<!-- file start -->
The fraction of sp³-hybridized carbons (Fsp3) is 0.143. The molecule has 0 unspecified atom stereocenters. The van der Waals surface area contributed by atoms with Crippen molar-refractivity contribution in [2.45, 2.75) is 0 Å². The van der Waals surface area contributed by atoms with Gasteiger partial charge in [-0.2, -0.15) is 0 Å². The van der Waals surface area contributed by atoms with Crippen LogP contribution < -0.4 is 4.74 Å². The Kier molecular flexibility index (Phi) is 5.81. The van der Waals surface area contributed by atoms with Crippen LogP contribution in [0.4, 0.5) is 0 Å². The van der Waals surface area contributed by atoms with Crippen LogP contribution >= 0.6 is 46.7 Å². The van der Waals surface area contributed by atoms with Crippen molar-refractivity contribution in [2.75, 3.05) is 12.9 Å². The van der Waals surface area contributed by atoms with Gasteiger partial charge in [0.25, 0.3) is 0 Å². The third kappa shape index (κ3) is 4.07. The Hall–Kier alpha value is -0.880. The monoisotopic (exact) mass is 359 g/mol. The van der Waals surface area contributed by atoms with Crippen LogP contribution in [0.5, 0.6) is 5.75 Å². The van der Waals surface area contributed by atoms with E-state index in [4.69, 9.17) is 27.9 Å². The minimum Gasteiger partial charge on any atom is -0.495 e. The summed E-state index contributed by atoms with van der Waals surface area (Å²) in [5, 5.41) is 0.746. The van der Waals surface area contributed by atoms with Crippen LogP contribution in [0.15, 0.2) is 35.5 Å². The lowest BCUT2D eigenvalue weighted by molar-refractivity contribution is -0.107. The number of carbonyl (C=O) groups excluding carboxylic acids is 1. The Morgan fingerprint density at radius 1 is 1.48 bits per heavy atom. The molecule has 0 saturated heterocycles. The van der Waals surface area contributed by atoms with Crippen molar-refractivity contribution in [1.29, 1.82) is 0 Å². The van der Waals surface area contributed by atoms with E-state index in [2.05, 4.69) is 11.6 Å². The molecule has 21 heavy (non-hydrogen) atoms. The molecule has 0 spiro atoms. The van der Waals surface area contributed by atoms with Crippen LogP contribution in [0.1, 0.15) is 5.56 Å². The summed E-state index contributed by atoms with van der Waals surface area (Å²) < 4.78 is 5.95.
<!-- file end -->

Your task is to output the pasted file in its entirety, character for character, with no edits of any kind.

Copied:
The fraction of sp³-hybridized carbons (Fsp3) is 0.143. The molecule has 0 unspecified atom stereocenters. The van der Waals surface area contributed by atoms with Crippen molar-refractivity contribution in [2.45, 2.75) is 0 Å². The van der Waals surface area contributed by atoms with Gasteiger partial charge in [-0.2, -0.15) is 0 Å². The van der Waals surface area contributed by atoms with Crippen LogP contribution < -0.4 is 4.74 Å². The Kier molecular flexibility index (Phi) is 5.81. The van der Waals surface area contributed by atoms with Crippen LogP contribution in [0.4, 0.5) is 0 Å². The van der Waals surface area contributed by atoms with Crippen LogP contribution >= 0.6 is 46.7 Å². The van der Waals surface area contributed by atoms with Crippen molar-refractivity contribution in [2.75, 3.05) is 12.9 Å². The van der Waals surface area contributed by atoms with Gasteiger partial charge in [0.25, 0.3) is 0 Å². The third kappa shape index (κ3) is 4.07. The Hall–Kier alpha value is -0.880. The monoisotopic (exact) mass is 359 g/mol. The van der Waals surface area contributed by atoms with Crippen LogP contribution in [0.5, 0.6) is 5.75 Å². The van der Waals surface area contributed by atoms with E-state index in [4.69, 9.17) is 27.9 Å². The minimum Gasteiger partial charge on any atom is -0.495 e. The summed E-state index contributed by atoms with van der Waals surface area (Å²) in [5, 5.41) is 0.746. The van der Waals surface area contributed by atoms with Crippen LogP contribution in [0.15, 0.2) is 35.5 Å². The lowest BCUT2D eigenvalue weighted by molar-refractivity contribution is -0.107. The number of carbonyl (C=O) groups excluding carboxylic acids is 1. The Morgan fingerprint density at radius 1 is 1.48 bits per heavy atom. The molecule has 0 saturated heterocycles. The van der Waals surface area contributed by atoms with Crippen molar-refractivity contribution in [1.29, 1.82) is 0 Å². The van der Waals surface area contributed by atoms with E-state index in [2.05, 4.69) is 11.6 Å². The molecule has 21 heavy (non-hydrogen) atoms. The molecule has 0 spiro atoms. The van der Waals surface area contributed by atoms with Crippen LogP contribution in [0.1, 0.15) is 5.56 Å². The summed E-state index contributed by atoms with van der Waals surface area (Å²) < 4.78 is 5.95.